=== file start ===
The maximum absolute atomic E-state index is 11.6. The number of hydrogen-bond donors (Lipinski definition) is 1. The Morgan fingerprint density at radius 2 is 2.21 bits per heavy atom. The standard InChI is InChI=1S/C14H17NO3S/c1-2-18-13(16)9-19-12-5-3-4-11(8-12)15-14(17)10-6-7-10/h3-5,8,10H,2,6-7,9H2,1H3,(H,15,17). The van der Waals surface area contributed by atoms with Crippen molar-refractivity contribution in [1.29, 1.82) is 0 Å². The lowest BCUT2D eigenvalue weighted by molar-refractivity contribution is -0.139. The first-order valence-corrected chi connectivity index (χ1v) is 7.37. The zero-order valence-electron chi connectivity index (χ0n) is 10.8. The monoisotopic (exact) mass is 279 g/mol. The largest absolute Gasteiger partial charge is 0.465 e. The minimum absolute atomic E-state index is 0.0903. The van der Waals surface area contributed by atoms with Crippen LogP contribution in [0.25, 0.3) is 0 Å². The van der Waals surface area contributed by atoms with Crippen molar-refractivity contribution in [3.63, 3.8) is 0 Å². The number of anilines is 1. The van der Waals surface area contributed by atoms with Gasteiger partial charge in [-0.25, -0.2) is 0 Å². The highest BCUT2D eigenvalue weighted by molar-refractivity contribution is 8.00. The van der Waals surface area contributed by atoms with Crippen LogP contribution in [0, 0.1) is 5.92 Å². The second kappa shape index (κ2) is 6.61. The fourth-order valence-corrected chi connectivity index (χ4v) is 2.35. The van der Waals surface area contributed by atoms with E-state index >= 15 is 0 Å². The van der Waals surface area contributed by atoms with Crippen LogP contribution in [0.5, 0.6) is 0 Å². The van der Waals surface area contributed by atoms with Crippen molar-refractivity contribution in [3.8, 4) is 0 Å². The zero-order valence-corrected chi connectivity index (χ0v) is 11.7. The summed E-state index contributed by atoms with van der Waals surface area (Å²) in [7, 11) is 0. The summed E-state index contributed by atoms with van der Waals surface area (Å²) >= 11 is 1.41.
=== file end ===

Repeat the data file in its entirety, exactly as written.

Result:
The maximum absolute atomic E-state index is 11.6. The number of hydrogen-bond donors (Lipinski definition) is 1. The Morgan fingerprint density at radius 2 is 2.21 bits per heavy atom. The standard InChI is InChI=1S/C14H17NO3S/c1-2-18-13(16)9-19-12-5-3-4-11(8-12)15-14(17)10-6-7-10/h3-5,8,10H,2,6-7,9H2,1H3,(H,15,17). The van der Waals surface area contributed by atoms with Crippen molar-refractivity contribution in [1.29, 1.82) is 0 Å². The lowest BCUT2D eigenvalue weighted by molar-refractivity contribution is -0.139. The first-order valence-corrected chi connectivity index (χ1v) is 7.37. The zero-order valence-electron chi connectivity index (χ0n) is 10.8. The monoisotopic (exact) mass is 279 g/mol. The largest absolute Gasteiger partial charge is 0.465 e. The minimum absolute atomic E-state index is 0.0903. The van der Waals surface area contributed by atoms with Crippen LogP contribution in [0.25, 0.3) is 0 Å². The van der Waals surface area contributed by atoms with Crippen molar-refractivity contribution in [3.63, 3.8) is 0 Å². The number of anilines is 1. The van der Waals surface area contributed by atoms with Gasteiger partial charge in [-0.25, -0.2) is 0 Å². The highest BCUT2D eigenvalue weighted by molar-refractivity contribution is 8.00. The van der Waals surface area contributed by atoms with Crippen LogP contribution in [0, 0.1) is 5.92 Å². The second kappa shape index (κ2) is 6.61. The fourth-order valence-corrected chi connectivity index (χ4v) is 2.35. The van der Waals surface area contributed by atoms with E-state index >= 15 is 0 Å². The van der Waals surface area contributed by atoms with Crippen LogP contribution in [0.5, 0.6) is 0 Å². The van der Waals surface area contributed by atoms with Crippen molar-refractivity contribution in [3.8, 4) is 0 Å². The zero-order valence-corrected chi connectivity index (χ0v) is 11.7. The summed E-state index contributed by atoms with van der Waals surface area (Å²) in [7, 11) is 0. The summed E-state index contributed by atoms with van der Waals surface area (Å²) >= 11 is 1.41.